Republicans have no leverage in the upcoming debt-ceiling debate, former Rep. Denny Rehberg warned this week.
The Montana Republican, retired from Congress after losing a Senate bid last November, said the GOP leaders who are threatening to allow a government default to win more spending cuts would suffer a public backlash for years to come.
"If they become obstructionists, what power do they have? Well, shutting government down? No, because if we do that we lose our support with the public.”
With the Treasury Department warning that the country will default on its obligations unless Congress raises the debt limit in the next two months, Washington is bracing for the next partisan battle over government spending.
President Obama and the Democrats want a clean debt-ceiling increase, with a broader talk about taxes, entitlements and spending to follow.
"One thing I will not compromise over is whether or not Congress should pay the tab for a bill they’ve already racked up," Obama said Saturday in his weekly radio address.
Republicans, however, want to marry spending cuts to the debt-ceiling hike, viewing that legislation as their best chance to hold the Democrats' feet to the fire and force significant reductions.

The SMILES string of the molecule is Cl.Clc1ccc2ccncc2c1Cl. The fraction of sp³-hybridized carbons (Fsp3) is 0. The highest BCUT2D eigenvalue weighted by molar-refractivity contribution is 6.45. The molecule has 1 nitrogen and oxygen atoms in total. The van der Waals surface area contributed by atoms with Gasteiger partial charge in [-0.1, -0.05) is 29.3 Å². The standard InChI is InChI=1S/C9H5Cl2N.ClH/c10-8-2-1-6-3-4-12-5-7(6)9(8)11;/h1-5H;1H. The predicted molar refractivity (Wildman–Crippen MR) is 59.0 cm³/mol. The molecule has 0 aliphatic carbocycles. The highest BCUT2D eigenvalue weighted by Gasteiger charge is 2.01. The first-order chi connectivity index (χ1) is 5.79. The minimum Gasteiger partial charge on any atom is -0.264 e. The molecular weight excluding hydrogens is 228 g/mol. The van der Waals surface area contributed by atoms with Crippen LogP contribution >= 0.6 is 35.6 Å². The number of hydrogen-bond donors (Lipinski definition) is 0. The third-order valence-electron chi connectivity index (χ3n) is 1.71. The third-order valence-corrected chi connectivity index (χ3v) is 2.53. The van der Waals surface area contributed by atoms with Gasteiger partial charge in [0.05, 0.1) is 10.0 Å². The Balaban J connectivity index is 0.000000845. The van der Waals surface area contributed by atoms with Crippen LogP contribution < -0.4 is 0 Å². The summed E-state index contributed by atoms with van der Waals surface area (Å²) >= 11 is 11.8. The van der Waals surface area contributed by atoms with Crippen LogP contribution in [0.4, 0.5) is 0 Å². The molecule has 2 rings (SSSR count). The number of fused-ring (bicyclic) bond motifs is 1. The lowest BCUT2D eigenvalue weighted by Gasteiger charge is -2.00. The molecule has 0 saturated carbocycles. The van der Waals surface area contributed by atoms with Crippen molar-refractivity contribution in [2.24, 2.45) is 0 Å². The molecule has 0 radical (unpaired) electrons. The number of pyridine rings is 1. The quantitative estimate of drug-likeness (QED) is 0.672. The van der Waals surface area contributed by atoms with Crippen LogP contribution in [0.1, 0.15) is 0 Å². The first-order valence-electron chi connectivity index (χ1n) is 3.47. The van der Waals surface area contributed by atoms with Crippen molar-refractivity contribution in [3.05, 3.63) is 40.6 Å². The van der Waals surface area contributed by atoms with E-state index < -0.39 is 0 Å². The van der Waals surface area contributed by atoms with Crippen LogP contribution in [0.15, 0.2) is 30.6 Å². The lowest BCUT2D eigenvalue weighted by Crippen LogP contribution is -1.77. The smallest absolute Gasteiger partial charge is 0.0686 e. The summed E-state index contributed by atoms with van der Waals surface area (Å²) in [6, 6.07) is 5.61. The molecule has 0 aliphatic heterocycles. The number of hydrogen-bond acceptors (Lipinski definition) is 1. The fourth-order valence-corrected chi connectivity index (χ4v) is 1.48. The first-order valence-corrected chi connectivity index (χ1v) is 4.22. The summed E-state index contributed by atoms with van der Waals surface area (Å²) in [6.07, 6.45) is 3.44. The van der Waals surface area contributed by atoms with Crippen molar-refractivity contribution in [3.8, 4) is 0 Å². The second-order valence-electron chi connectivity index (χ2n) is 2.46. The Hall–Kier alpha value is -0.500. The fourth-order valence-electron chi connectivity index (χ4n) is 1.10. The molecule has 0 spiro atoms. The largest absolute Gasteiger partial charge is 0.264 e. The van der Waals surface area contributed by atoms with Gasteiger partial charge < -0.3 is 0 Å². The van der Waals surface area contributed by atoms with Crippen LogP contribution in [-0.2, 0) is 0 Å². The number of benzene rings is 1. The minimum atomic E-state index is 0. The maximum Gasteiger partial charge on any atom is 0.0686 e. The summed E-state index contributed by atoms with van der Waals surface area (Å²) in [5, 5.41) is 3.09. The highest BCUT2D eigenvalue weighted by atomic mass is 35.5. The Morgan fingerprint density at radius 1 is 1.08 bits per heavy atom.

Sen. John Cornyn (Texas), the second-ranking Senate Republican, summed up that strategy on Friday, vowing to shutter the government if the Democrats don't include major cuts as part of the debt-ceiling deal.
“It may be necessary to partially shut down the government in order to secure the long-term fiscal well being of our country, rather than plod along the path of Greece, Italy and Spain," Cornyn wrote in a Houston Chronicle op-ed. "President Obama needs to take note of this reality and put forward a plan to avoid it immediately."
Rehberg is warning, however, that such a strategy backfired on former House Speaker Newt Gingrich in the mid-90s, and would do so again on Speaker John Boehner (R-Ohio) if they go that route this year.
"The only thing the Republican Congress, the House, can do, is things like shut down [the] government. Well, [Newt] Gingrich tried that, and the public reacted – Republicans as well as Democrats – came out and said, 'Whoa, whoa, whoa, wait a minute.' We started hearing from realtors, builders, bankers, contractors and ranchers who call themselves conservatives but [revolt] when they don't get their BLM lease … All of a sudden your coalition of support evaporates," Rehberg said Thursday.
"I understand the frustration Republicans and the Tea Party and such, but I’m just telling you, this is from my heart, I want to be as honest as I possibly can, that you’ve got a Democrat president, a Democrat-controlled Senate and they outnumber Boehner and the Republicans two to one and nothing’s going to change that for the next two years."